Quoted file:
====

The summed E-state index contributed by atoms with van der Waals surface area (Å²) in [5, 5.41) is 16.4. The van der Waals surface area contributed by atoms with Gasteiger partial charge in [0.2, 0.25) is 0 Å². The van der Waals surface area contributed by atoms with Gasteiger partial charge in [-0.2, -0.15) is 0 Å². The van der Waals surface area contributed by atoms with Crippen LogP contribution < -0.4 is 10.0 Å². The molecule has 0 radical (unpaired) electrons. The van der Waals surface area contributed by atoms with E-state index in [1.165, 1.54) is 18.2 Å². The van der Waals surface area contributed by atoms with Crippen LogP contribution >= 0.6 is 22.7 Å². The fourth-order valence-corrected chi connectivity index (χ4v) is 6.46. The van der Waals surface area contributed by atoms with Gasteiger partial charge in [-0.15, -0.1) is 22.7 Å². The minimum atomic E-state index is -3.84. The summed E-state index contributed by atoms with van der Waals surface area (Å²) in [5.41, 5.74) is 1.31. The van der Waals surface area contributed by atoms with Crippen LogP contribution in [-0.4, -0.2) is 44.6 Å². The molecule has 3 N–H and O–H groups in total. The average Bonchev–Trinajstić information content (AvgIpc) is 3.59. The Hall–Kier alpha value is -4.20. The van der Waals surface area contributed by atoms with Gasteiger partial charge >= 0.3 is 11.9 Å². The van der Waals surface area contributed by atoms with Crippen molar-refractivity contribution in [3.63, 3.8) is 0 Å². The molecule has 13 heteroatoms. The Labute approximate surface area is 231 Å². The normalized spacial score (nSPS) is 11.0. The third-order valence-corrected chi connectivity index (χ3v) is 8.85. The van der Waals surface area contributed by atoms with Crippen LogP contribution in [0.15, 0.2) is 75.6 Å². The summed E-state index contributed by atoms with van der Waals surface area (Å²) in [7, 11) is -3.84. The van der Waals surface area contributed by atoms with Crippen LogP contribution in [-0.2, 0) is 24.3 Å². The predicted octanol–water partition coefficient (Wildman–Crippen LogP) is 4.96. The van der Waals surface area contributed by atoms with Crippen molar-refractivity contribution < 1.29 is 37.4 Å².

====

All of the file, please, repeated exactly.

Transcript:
The summed E-state index contributed by atoms with van der Waals surface area (Å²) in [5, 5.41) is 16.4. The van der Waals surface area contributed by atoms with Gasteiger partial charge in [0.2, 0.25) is 0 Å². The van der Waals surface area contributed by atoms with Gasteiger partial charge in [-0.2, -0.15) is 0 Å². The van der Waals surface area contributed by atoms with Crippen LogP contribution < -0.4 is 10.0 Å². The molecule has 0 radical (unpaired) electrons. The van der Waals surface area contributed by atoms with E-state index in [1.165, 1.54) is 18.2 Å². The van der Waals surface area contributed by atoms with Crippen LogP contribution >= 0.6 is 22.7 Å². The fourth-order valence-corrected chi connectivity index (χ4v) is 6.46. The van der Waals surface area contributed by atoms with Gasteiger partial charge in [-0.15, -0.1) is 22.7 Å². The minimum atomic E-state index is -3.84. The summed E-state index contributed by atoms with van der Waals surface area (Å²) in [5.41, 5.74) is 1.31. The van der Waals surface area contributed by atoms with Crippen LogP contribution in [-0.4, -0.2) is 44.6 Å². The molecule has 3 N–H and O–H groups in total. The average Bonchev–Trinajstić information content (AvgIpc) is 3.59. The Hall–Kier alpha value is -4.20. The van der Waals surface area contributed by atoms with Gasteiger partial charge >= 0.3 is 11.9 Å². The van der Waals surface area contributed by atoms with Crippen molar-refractivity contribution in [3.63, 3.8) is 0 Å². The molecule has 13 heteroatoms. The Labute approximate surface area is 231 Å². The normalized spacial score (nSPS) is 11.0. The third-order valence-corrected chi connectivity index (χ3v) is 8.85. The van der Waals surface area contributed by atoms with Crippen LogP contribution in [0.15, 0.2) is 75.6 Å². The summed E-state index contributed by atoms with van der Waals surface area (Å²) in [7, 11) is -3.84. The van der Waals surface area contributed by atoms with Crippen LogP contribution in [-0.2, 0) is 24.3 Å². The predicted octanol–water partition coefficient (Wildman–Crippen LogP) is 4.96. The van der Waals surface area contributed by atoms with Crippen molar-refractivity contribution < 1.29 is 37.4 Å².